It’s not clear how to interpret this data. There are three possibilities I can think of. The first is that older people are really happier, period. The other is that by the time people are older, they are better equipped to deal with difficult times, perhaps because they have more perspective or greater experience. It is not so much that they are happier but rather they are better at handling difficult moments.

I’m inclined to a third explanation. I believe the way older people maintain their happiness is similar to the way we won in Vietnam. We declared victory and went home. Happiness, after all, has something to do with the percentage of desires that are fulfilled. It’s a fraction of sorts…fulfilled desires divided by total desires. Cut down on what you want, the denominator, and your happiness goes up.

How many times have you heard an older person say, “I don’t do that. I used to do it but now… I just don’t do that.” “I used to go to comedy clubs, but now it’s not for me. I don’t do that. “I used to run, but now… I don’t do that.” “I used to stay out late at night, but now I’m happy having dinner at six o’ clock.” “I used to love when my grandchildren were around, but tell you the truth, I’m happier when they leave.” “I used to read the New York Times and Wall Street Journal, cover to cover, but who needs that? Now I’m happy watching the ten o’ clock news.” These people are saying that in omitting many activities they become happier. If you can't have what you want, you try to want what you have.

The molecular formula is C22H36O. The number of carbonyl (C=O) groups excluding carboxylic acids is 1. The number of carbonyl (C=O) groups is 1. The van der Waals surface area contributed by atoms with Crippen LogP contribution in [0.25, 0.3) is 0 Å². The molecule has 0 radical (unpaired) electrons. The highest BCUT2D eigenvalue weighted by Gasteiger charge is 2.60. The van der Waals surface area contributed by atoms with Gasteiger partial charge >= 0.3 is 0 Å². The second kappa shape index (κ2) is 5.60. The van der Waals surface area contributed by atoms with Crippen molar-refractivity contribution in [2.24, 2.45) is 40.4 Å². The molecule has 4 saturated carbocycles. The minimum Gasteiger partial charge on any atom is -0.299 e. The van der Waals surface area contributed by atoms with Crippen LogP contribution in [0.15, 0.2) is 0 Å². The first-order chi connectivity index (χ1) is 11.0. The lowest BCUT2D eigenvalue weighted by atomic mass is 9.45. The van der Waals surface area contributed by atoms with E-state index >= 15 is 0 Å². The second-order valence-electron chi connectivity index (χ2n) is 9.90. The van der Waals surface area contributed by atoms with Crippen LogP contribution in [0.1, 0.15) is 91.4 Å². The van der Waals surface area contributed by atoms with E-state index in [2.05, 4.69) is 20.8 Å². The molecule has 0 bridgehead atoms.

This point was brought home to me recently when I was talking with my friends. The subject was the Barbara Streisand concert this fall at the United Stadium in Chicago. There are 18,000 seats available, prices range from $100, already sold out, to $750. The Triple-A Super best Seats for $1,000 and up are a bit more expensive because they include a $40 souvenir program. Seats were being offered on EBay, from the beginning, for $1500. Everyone said “We gotta go. We gotta go. How can we not go? It’s her final concert. For sure, she had two final concerts before this, but she means it this time, we know she means it this time.”

I protested, “What has Barbara Streisand done in the last thirty years? Why pay $2000 to see what cosmetic surgery can do for an older woman? It’s not as if she stands for some distinct sensibility that you can idealize. I mean, she’s not a Frank Sinatra, where at least you can think of yourself as a boozer and a womanizer. You’ve never seen a yenta before? Remember what Mike Myers did to this yeedina (elderly matron) on Saturday Night Live?”

“What about going,” I asked half in jest, “to the Shakira concert? She’s new, she’s young, she’s sexy, she's Lebanese, she's Latino, she's important." My friends said, in all sincerity and in unison, "Who is Shakira?"I let out a howl ad a expletive."You guys are a bunch of alter k..."It felt great. Most of the time they are rolling their eyes, muttering “I can’t believe he said that” when I offer one of my retarded insights on the point spread in the NCAA tournament and other such issues.